Fibrin tissue adhesive versus nasal packing in endoscopic nasal surgery: a systematic review and meta-analysis

Faculty of Biology, Medicine and Health, The University of Manchester, United Kingdom. Faculty of Biology, Medicine and Health, The University of Manchester, United Kingdom. Faculty of Biology, Medicine and Health, The University of Manchester, United Kingdom. Faculty of Biology, Medicine and Health, The University of Manchester, United Kingdom. Faculty of Biology, Medicine and Health, The University of Manchester, United Kingdom.

Rhinology. 2018
Abstract
BACKGROUND It has been proposed that fibrin tissue adhesive (FTA) can act as an effective alternative to nasal packing in managing the postoperative symptoms of endoscopic nasal surgery. METHODOLOGY MEDLINE, Embase, Cochrane Library, The Cumulative Index to Nursing and Allied Health Literature and ClinicalTrials.gov were searched for randomised controlled trials comparing FTA with nasal packing in endoscopic nasal surgery. The primary outcome of interest was bleeding; secondary outcomes included pain, nasal obstruction, infection, adhesions and the formation of granulation tissue. All trials underwent a risk of bias assessment, and a meta-analysis was performed using a random effects model. RESULTS 315 studies were found, of which four were eligible for inclusion (n = 152). Bleeding was reported in all, with the meta-analysis favouring the packing group, although this was not significant. Nasal obstruction and granulation severity were significantly lower in the FTA group, however, no difference was noted for the outcomes of pain, infection or adhesions. CONCLUSION Our results indicate minor advantages for using FTA over nasal packing. Unfortunately, the included studies show significant heterogeneity and risk of bias. Based on the available evidence, clinicians must balance the higher cost of FTA against the limited advantages for the patient.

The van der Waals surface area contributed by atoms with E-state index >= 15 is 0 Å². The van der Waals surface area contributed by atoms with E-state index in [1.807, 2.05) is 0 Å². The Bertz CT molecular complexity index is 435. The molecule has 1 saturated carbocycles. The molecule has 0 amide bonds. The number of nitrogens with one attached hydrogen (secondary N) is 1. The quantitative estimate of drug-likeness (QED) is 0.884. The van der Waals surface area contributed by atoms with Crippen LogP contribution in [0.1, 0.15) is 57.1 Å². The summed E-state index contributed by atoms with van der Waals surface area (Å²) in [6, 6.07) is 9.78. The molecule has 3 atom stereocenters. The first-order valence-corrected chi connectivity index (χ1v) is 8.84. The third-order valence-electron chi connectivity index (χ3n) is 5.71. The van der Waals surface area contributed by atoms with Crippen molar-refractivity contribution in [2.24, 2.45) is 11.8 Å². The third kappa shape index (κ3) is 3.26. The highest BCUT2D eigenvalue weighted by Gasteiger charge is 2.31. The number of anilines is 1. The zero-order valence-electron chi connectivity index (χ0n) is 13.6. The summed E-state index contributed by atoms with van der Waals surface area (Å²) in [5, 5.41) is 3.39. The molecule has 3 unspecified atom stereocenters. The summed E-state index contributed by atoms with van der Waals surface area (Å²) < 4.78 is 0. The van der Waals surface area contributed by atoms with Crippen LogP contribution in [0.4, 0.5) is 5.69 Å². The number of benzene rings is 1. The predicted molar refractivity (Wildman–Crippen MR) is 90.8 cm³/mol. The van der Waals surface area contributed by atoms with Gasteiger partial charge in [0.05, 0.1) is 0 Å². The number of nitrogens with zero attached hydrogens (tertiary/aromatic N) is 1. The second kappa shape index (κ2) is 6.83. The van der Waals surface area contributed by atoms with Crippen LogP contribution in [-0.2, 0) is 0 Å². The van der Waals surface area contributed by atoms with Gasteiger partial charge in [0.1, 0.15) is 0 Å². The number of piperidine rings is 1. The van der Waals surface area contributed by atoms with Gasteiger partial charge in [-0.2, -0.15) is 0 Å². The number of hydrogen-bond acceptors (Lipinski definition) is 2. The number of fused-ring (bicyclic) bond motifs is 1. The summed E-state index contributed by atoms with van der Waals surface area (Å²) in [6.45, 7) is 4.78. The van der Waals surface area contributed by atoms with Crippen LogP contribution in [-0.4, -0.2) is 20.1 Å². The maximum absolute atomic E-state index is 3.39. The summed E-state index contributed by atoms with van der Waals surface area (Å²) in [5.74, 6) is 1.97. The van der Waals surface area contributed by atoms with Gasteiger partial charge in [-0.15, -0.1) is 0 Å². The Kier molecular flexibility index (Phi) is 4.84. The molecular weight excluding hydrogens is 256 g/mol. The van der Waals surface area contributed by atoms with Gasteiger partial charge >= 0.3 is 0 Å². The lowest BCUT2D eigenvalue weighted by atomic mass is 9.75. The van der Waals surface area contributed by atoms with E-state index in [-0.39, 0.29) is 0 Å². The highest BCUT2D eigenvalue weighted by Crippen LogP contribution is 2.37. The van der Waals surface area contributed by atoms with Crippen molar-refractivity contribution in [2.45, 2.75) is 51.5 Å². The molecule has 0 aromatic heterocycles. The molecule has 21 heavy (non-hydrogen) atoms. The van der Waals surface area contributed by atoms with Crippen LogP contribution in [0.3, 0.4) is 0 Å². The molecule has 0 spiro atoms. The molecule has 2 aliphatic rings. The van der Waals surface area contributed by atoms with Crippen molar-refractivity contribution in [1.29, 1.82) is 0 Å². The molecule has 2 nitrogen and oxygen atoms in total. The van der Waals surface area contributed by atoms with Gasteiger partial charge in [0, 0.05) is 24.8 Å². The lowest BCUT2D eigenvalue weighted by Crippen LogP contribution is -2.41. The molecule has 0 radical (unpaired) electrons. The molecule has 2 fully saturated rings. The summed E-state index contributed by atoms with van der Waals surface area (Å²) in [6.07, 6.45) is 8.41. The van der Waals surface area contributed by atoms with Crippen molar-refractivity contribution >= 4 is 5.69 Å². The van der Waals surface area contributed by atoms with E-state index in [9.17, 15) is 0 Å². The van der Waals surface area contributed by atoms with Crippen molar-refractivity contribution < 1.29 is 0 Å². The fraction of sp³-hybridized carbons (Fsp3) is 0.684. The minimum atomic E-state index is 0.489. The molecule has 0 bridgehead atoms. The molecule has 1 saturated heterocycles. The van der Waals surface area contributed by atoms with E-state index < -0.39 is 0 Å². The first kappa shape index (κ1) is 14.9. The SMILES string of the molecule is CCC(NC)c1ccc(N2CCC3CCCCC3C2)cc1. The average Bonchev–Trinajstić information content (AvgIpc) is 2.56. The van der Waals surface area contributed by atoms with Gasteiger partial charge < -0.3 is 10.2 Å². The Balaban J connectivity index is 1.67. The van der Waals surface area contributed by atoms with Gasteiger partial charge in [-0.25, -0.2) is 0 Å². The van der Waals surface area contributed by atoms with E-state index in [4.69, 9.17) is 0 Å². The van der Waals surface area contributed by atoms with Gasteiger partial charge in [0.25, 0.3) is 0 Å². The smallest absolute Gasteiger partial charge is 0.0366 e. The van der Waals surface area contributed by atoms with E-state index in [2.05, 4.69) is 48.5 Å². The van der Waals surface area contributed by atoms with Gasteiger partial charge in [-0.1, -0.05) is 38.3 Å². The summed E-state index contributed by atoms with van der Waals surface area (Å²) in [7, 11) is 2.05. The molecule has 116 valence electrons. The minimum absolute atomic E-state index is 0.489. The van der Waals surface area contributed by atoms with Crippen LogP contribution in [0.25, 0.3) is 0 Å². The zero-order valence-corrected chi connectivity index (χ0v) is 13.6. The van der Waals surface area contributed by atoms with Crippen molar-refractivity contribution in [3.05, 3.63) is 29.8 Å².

Study details
Study Design : Systematic Review
Language : English
Credits : Bibliographic data from MEDLINE®/PubMed®, a database of the U.S. National Library of Medicine